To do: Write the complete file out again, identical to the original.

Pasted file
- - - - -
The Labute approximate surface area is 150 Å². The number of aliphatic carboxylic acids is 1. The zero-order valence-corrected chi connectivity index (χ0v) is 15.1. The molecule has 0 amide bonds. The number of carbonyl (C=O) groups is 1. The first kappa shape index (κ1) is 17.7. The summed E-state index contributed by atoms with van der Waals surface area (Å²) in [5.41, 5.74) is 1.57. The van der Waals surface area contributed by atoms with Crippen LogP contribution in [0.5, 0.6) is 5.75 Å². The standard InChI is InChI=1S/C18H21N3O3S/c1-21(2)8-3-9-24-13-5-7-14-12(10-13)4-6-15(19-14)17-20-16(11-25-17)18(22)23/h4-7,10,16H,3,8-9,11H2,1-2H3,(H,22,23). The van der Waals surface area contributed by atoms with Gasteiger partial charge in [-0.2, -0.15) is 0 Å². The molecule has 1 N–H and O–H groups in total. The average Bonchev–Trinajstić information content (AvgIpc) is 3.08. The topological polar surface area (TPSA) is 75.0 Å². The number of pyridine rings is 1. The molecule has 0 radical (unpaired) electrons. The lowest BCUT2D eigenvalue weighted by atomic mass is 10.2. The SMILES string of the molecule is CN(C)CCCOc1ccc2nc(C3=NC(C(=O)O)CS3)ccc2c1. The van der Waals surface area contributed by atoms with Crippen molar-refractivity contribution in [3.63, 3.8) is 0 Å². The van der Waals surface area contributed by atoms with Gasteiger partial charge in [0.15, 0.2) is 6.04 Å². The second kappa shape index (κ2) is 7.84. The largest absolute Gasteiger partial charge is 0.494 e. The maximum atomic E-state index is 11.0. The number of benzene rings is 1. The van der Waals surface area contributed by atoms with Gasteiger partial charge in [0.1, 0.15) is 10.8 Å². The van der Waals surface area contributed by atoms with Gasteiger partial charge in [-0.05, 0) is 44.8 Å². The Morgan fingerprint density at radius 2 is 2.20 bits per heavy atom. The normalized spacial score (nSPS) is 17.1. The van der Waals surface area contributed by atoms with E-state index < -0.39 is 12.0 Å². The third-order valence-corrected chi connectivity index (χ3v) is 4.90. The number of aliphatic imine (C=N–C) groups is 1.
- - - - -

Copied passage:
The Labute approximate surface area is 150 Å². The number of aliphatic carboxylic acids is 1. The zero-order valence-corrected chi connectivity index (χ0v) is 15.1. The molecule has 0 amide bonds. The number of carbonyl (C=O) groups is 1. The first kappa shape index (κ1) is 17.7. The summed E-state index contributed by atoms with van der Waals surface area (Å²) in [5.41, 5.74) is 1.57. The van der Waals surface area contributed by atoms with Crippen LogP contribution in [0.5, 0.6) is 5.75 Å². The standard InChI is InChI=1S/C18H21N3O3S/c1-21(2)8-3-9-24-13-5-7-14-12(10-13)4-6-15(19-14)17-20-16(11-25-17)18(22)23/h4-7,10,16H,3,8-9,11H2,1-2H3,(H,22,23). The van der Waals surface area contributed by atoms with Gasteiger partial charge in [-0.2, -0.15) is 0 Å². The molecule has 1 N–H and O–H groups in total. The average Bonchev–Trinajstić information content (AvgIpc) is 3.08. The topological polar surface area (TPSA) is 75.0 Å². The number of pyridine rings is 1. The molecule has 0 radical (unpaired) electrons. The lowest BCUT2D eigenvalue weighted by atomic mass is 10.2. The SMILES string of the molecule is CN(C)CCCOc1ccc2nc(C3=NC(C(=O)O)CS3)ccc2c1. The van der Waals surface area contributed by atoms with Crippen molar-refractivity contribution in [3.63, 3.8) is 0 Å². The van der Waals surface area contributed by atoms with Gasteiger partial charge in [0.15, 0.2) is 6.04 Å². The second kappa shape index (κ2) is 7.84. The largest absolute Gasteiger partial charge is 0.494 e. The maximum atomic E-state index is 11.0. The number of benzene rings is 1. The van der Waals surface area contributed by atoms with Gasteiger partial charge in [0.1, 0.15) is 10.8 Å². The van der Waals surface area contributed by atoms with Gasteiger partial charge in [-0.05, 0) is 44.8 Å². The Morgan fingerprint density at radius 2 is 2.20 bits per heavy atom. The normalized spacial score (nSPS) is 17.1. The van der Waals surface area contributed by atoms with E-state index < -0.39 is 12.0 Å². The third-order valence-corrected chi connectivity index (χ3v) is 4.90. The number of aliphatic imine (C=N–C) groups is 1.